Earlier this week I walked into our HR office and asked about maxing out my 401k contributions. Up to that point, I had been saving exclusively in a Roth IRA because my company did not match contributions (they contribute a portion of salary rather than a percentage of employee contributions).
I felt pretty good about myself. We have already maxed out Roth IRAs for 2010, and now we were maxing out the 401k at my job. To celebrate, I decided to skip the brown bag and head out for lunch. And then it hit me like a glass of cold water smacking me right in the face. Why did I just sign up to have $16,500 in annual salary diverted into retirement savings? Aren’t there other things I could do with that money?
I guess you could call it “saver’s remorse,” and I had it bad. I choked down my lunch while trying not to think about how much lighter my next paycheck would be. I replayed the events in my head and it finally occurred to me that I had made the move in an effort to sort of pat myself on the back. Hey, look at me…I’m maxing out my 401k!
My gut reaction was to fly back to work and withdraw the form before payroll started siphoning away hundreds of dollars from my check. However, since I was already guilty of one emotional decision that day, I decided to let it go and reflect on what I would do with that money.
Saving With Purpose
After starting Frugal Dad two years ago I started day dreaming of trading in the corporate badge for a full-time writing career. Unfortunately, a couple things stand in the way of that dream. First, I’m not a particularly great writer. Second, I don’t make quite enough here to replace my full-time income. And finally, we have many aggressive financial goals that require more than a modest income to fulfill. Indirectly, these goals have prevented me from making the leap to a full-time blogger. And for the first time in a while, I don’t resent that fact.
My savings goals, like many others, have always been rather nebulous. Saving for retirement, or kids’ college expenses, or even a “rainy day” have no real definition. It’s like saying, “I need to lose weight.” I finally accepted the reason I’ve been floundering, financially, even after paying off debt, was because I never actually sat down and identified my savings goals. I was starting to do smart things with money, but only because they sounded smart – I never applied them to our situation and made the goals personal.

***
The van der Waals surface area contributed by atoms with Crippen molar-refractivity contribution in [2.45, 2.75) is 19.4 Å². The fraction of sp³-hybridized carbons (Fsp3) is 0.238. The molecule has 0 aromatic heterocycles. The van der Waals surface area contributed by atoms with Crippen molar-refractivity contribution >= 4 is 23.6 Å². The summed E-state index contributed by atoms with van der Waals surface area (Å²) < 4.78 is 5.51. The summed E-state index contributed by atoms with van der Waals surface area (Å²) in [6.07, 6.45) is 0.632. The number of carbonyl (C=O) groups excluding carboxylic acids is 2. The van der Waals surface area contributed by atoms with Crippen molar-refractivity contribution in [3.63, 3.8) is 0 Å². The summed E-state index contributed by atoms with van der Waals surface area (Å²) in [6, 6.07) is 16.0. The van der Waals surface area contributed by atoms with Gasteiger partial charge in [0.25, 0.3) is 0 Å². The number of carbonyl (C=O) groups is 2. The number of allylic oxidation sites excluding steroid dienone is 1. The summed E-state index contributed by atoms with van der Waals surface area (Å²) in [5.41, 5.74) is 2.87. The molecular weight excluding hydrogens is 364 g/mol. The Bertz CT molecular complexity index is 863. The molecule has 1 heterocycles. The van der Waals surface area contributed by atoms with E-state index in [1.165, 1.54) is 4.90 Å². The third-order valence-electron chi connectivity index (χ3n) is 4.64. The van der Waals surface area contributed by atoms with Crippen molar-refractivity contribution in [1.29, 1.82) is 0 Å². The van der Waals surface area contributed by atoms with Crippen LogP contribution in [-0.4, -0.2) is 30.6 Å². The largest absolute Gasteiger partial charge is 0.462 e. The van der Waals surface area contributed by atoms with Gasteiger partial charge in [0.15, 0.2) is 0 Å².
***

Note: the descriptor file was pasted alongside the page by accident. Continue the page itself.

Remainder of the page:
Just think of all the “smart” advice we hear from financial gurus. Save 15% of your income for retirement. Put 3-6 months of expenses aside for emergencies. Pay off your mortgage early. The list goes on. But none of these instructions come with a “why.” Why are we saving 15% of our income towards retirement? What are we going to do when we get there? Why 15%? Why not more…or less?
Take some time to reflect on why you are saving money. Your list should be comprised of both short-term and long-term goals, from saving for next year’s Christmas shopping, to funding a retirement still 20 or 30 years away.
A New Series Here at Frugal Dad
Beginning next Monday, I plan to share some of our personal savings goals with you in a series I’m calling, “Saving With Purpose: How To Live A More Intentional Financial Life.” It’s my hope that by sharing our goals with you, I might inspire you to put pen to paper (or finger to keyboard) with your own goals. As the saying goes, “If we aim at nothing, we’ll hit it every time.”